Most individual U.S. states recognize the church as a legal entity by extending recognition to its ministers.[13][14] Not all states recognize the ULC as a nonprofit organization; therefore, it is up to each minister to determine his or her legal standing.[15] The ULC assists its ministers who experience problems with being recognized in their home state or country.[12]

Authority to solemnize marriage and perform other religious ceremonies[edit]

A large number of people seeking ULC ordination do so in order to be able to legally officiate at weddings[16] or perform other spiritual rites. Sources have reported a 29% increase in the number of friends or family members acting as wedding officiant since 2009, resulting in over 40% of couples in the US in 2016 choosing this option.[17][18] It has been noted that "[b]ecause the ULC is by far the largest provider of ordinations, online or otherwise, its ministers have been the subject of all or virtually all of the litigation about online ordination and marriage".[1] Ministers ordained by the Universal Life Church are recognized as wedding celebrants, except in "a handful of states that don't recognize as valid marriages performed by ministers ordained online".[13] In states that do not, the solemnization of a marriage by a minister of the Universal Life Church (who is not otherwise authorized) may result in the validity of the marriage being questioned.[19] In countries where ULC ministers have no authority to solemnize lawful marriage, ministers must meet other requirements which might include registering as a notary public, justice of the peace or marriage commissioner.

Australia[edit]

The ULCM notes that "[w]hile several ministers of the Universal Life Church have registered and acted as wedding celebrants in Australia, the Universal Life Church's legal standing there is not as firm as it is in the United States and elsewhere", further noting that they "are actively seeking stronger recognition".[20]

Canada[edit]

In Canada, ULC ministers are currently not authorized to solemnize marriage in any province or territory.[21]

United States[edit]

In the United States, the requirements for entering into marriage are determined by state law. In most states, the ULC clearly falls under the statutes setting forth the requirements for ordination of ministers to perform marriages. In a small number of states,[13] this issue has been litigated, with determinations made by courts at various levels. In Mississippi, for example, it ultimately fell to the Mississippi Supreme Court to recognize the power of a minister of the Universal Life Church to solemnize marriages.[22] although some states allow anyone to solemnize a marriage.[23] Courts in New York, North Carolina, and Virginia have ruled that, under applicable state law, ULC ministers are not authorized to solemnize marriages and a marriage at which a ULC minister officiated therefore is not valid.[24] However other New York courts have allowed ULC ministers to perform marriages. Similarly, lower courts in Pennsylvania have split on the issue.[25]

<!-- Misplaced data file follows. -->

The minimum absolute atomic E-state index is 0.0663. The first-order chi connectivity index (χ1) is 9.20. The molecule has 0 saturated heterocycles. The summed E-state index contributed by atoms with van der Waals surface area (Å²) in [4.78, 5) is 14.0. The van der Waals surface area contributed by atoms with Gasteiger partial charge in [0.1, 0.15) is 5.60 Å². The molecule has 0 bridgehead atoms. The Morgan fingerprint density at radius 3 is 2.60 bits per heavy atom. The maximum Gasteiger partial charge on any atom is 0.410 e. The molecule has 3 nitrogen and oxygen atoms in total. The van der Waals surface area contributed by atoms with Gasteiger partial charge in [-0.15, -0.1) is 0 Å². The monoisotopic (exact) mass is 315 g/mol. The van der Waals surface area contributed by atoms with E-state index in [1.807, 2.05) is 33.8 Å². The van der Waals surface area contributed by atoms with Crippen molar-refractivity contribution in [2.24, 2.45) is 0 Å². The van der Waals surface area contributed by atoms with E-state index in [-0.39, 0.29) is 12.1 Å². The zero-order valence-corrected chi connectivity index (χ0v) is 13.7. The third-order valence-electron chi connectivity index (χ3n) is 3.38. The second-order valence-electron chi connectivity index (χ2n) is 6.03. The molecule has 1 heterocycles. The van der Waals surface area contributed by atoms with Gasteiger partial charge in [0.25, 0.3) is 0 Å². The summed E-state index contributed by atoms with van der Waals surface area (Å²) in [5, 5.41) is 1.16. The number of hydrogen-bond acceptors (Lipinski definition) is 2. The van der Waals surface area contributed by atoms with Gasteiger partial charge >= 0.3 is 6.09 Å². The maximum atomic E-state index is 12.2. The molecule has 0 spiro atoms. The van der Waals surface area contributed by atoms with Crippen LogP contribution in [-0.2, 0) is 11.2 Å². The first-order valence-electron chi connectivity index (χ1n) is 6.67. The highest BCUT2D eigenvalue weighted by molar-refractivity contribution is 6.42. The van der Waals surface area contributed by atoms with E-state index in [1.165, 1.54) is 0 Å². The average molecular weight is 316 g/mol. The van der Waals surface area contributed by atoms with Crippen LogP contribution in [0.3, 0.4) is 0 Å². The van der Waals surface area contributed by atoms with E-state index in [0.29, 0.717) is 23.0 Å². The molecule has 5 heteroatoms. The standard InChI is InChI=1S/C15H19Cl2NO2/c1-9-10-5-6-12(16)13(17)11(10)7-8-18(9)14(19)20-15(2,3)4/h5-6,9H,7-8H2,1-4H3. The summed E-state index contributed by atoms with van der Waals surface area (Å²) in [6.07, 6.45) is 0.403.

ULC licenses may also allow ministers to perform other rites, such as baptisms and funerals, as well as providing the option to legally start their own organizations.[26][27]

Alabama[edit]

Under Alabama law, "[m]arriages may be solemnized by any licensed minister of the gospel in regular communion with the Christian church or society of which the minister is a member", or by "the pastor of any religious society according to the rules ordained or custom established by such society",[28] and this has been reported to include those ordained as ministers of the ULC.[29]

Alaska[edit]

Under Alaska law, "[m]arriages may be solemnized... (1) by a minister, priest, or rabbi of any church or congregation in the state... or by the principal officer or elder of recognized churches or congregations that traditionally do not have regular ministers, priests, or rabbis, anywhere within the state; ... or (3) before or in any religious organization or congregation according to the established ritual or form commonly practiced in the organization or congregation",[30] and as of 2011 no court or administrative ruling had excluded those ordained as ministers of the ULC.[1]

Arizona[edit]

Under Arizona law person "authorized to solemnize marriages" include "[d]uly licensed or ordained clergymen",[31] and as of 2011 no court or administrative ruling had excluded those ordained as ministers of the ULC.[1]

Arkansas[edit]